Yesterday, the California State Assembly unanimously approved AB 2530 authored by Assembly member Toni Atkins. A straight-forward bill that would prohibit the most dangerous forms of shackling of pregnant incarcerated women, AB 2530 has garnered support from Republicans and Democrats alike.
Pregnant women represent under one-tenth of the female population in correctional facilities - a population that has grown by 153% in recent years. Thanks to a 2005 law, the use of shackles during labor, delivery, and recovery are prohibited in California, however, there are no standards for when and how to safely restrain pregnant inmates throughout their pregnancies.
If you’re reading this, by now, you may have heard that 36 states in this nation, including California, shackle pregnant women in prisons and jails. In our state, pregnant women are frequently shackled by the ankles, wrists, belly, behind the back, and even to other people, causing many to fall. Even though the vast majority of women have no history of violence and pose no threat of escape, they are being restrained without regard to their health and safety.
You probably also know that organizations like ACOG, ACLU, Legal Services for Prisoners with Children, and the Center for Young Women’s Development have been trying to stop this practice for several years. Our legislators get it - they consistently vote for the bill. The public gets it - bring it up at your next family or social gathering and people will look at you in disbelief at the thought of pregnant women in chains.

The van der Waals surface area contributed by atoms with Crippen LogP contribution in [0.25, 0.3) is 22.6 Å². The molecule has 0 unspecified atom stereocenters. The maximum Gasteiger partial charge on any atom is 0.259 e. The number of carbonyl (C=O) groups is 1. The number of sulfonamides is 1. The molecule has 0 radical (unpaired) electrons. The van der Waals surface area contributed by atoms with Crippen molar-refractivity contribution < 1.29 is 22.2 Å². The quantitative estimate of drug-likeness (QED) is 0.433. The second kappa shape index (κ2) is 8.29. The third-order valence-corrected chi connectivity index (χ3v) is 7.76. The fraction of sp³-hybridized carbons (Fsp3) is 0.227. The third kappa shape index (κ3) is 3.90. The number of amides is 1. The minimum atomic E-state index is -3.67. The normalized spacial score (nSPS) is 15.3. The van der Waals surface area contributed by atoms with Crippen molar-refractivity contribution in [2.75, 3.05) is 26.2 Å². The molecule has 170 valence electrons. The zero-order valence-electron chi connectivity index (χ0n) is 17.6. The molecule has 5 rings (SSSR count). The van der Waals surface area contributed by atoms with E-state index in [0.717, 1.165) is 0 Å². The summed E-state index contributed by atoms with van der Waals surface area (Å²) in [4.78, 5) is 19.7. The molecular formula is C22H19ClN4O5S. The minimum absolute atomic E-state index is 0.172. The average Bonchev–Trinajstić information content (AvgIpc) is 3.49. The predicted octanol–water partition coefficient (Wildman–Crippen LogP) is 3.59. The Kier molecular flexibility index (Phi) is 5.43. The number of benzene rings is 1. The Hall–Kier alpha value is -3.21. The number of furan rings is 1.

So, why in California have advocates been successful in convincing everyone but Governors Brown and Schwarzenegger that our laws should surpass those of Arizona and Idaho? One would hope something more than politics.
That is what we’re hoping and confident in this year. That all things are on our side: more women are sharing harrowing stories of being chained to their hospital beds unable to use the restroom; doctors are raising their voices in frustration at not being able to treat pregnant inmates with potentially fatal complications; even prison guards think the bill makes sense. Throw in a little third time’s a charm and the higher consciousness associated with 2012 and this could be the year.
Maybe we are in year three of this crucial bill because change takes time, building trust and relationships with law enforcement so that they become partners instead of adversaries does not happen overnight. Whatever the reason, it is clear that the time has come for women’s health to trump politics. In this War on Women, let California be a conscientious objector.
AB 2530 will now move on to the Senate. We will keep you posted on ways to get involved.
Alicia Walters is a consultant with the ACLU of Northern California through Creative. Justice. Works.